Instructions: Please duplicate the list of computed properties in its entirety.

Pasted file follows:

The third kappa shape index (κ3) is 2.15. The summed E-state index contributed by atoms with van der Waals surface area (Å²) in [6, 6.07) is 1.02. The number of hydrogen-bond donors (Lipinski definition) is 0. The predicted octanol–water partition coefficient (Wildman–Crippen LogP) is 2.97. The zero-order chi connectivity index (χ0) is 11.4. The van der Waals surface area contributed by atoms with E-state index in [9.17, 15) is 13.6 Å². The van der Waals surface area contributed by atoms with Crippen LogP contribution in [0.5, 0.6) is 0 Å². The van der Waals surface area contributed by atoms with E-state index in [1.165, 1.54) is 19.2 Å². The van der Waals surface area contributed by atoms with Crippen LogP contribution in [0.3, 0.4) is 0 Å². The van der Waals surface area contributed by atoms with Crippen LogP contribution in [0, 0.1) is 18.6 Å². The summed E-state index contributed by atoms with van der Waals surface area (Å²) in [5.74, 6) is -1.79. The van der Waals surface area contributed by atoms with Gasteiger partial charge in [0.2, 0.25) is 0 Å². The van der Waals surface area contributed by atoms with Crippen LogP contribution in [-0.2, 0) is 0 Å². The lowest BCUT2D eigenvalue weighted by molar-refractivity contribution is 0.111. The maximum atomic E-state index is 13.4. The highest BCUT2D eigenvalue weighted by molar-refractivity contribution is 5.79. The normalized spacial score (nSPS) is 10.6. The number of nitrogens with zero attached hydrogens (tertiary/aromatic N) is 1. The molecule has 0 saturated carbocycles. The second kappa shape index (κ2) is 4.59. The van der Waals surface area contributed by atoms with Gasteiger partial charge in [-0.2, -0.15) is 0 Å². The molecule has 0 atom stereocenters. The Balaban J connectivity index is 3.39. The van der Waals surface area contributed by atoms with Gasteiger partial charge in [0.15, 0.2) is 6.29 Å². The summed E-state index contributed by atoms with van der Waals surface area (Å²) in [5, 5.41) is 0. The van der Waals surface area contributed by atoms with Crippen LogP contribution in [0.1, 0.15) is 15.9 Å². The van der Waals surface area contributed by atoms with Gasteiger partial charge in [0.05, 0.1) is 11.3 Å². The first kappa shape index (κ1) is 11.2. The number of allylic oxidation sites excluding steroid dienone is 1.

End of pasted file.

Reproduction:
The third kappa shape index (κ3) is 2.15. The summed E-state index contributed by atoms with van der Waals surface area (Å²) in [6, 6.07) is 1.02. The number of hydrogen-bond donors (Lipinski definition) is 0. The predicted octanol–water partition coefficient (Wildman–Crippen LogP) is 2.97. The zero-order chi connectivity index (χ0) is 11.4. The van der Waals surface area contributed by atoms with E-state index in [9.17, 15) is 13.6 Å². The van der Waals surface area contributed by atoms with Crippen LogP contribution in [0.5, 0.6) is 0 Å². The van der Waals surface area contributed by atoms with E-state index in [1.165, 1.54) is 19.2 Å². The van der Waals surface area contributed by atoms with Crippen LogP contribution in [0.3, 0.4) is 0 Å². The van der Waals surface area contributed by atoms with Crippen LogP contribution in [0, 0.1) is 18.6 Å². The summed E-state index contributed by atoms with van der Waals surface area (Å²) in [5.74, 6) is -1.79. The van der Waals surface area contributed by atoms with Gasteiger partial charge in [0.2, 0.25) is 0 Å². The van der Waals surface area contributed by atoms with Crippen LogP contribution in [-0.2, 0) is 0 Å². The lowest BCUT2D eigenvalue weighted by molar-refractivity contribution is 0.111. The maximum atomic E-state index is 13.4. The highest BCUT2D eigenvalue weighted by molar-refractivity contribution is 5.79. The normalized spacial score (nSPS) is 10.6. The number of nitrogens with zero attached hydrogens (tertiary/aromatic N) is 1. The molecule has 0 saturated carbocycles. The second kappa shape index (κ2) is 4.59. The van der Waals surface area contributed by atoms with Gasteiger partial charge in [-0.2, -0.15) is 0 Å². The molecule has 0 atom stereocenters. The Balaban J connectivity index is 3.39. The van der Waals surface area contributed by atoms with Gasteiger partial charge in [0.15, 0.2) is 6.29 Å². The summed E-state index contributed by atoms with van der Waals surface area (Å²) in [5, 5.41) is 0. The van der Waals surface area contributed by atoms with Crippen LogP contribution in [0.1, 0.15) is 15.9 Å². The van der Waals surface area contributed by atoms with Gasteiger partial charge in [0.05, 0.1) is 11.3 Å². The first kappa shape index (κ1) is 11.2. The number of allylic oxidation sites excluding steroid dienone is 1.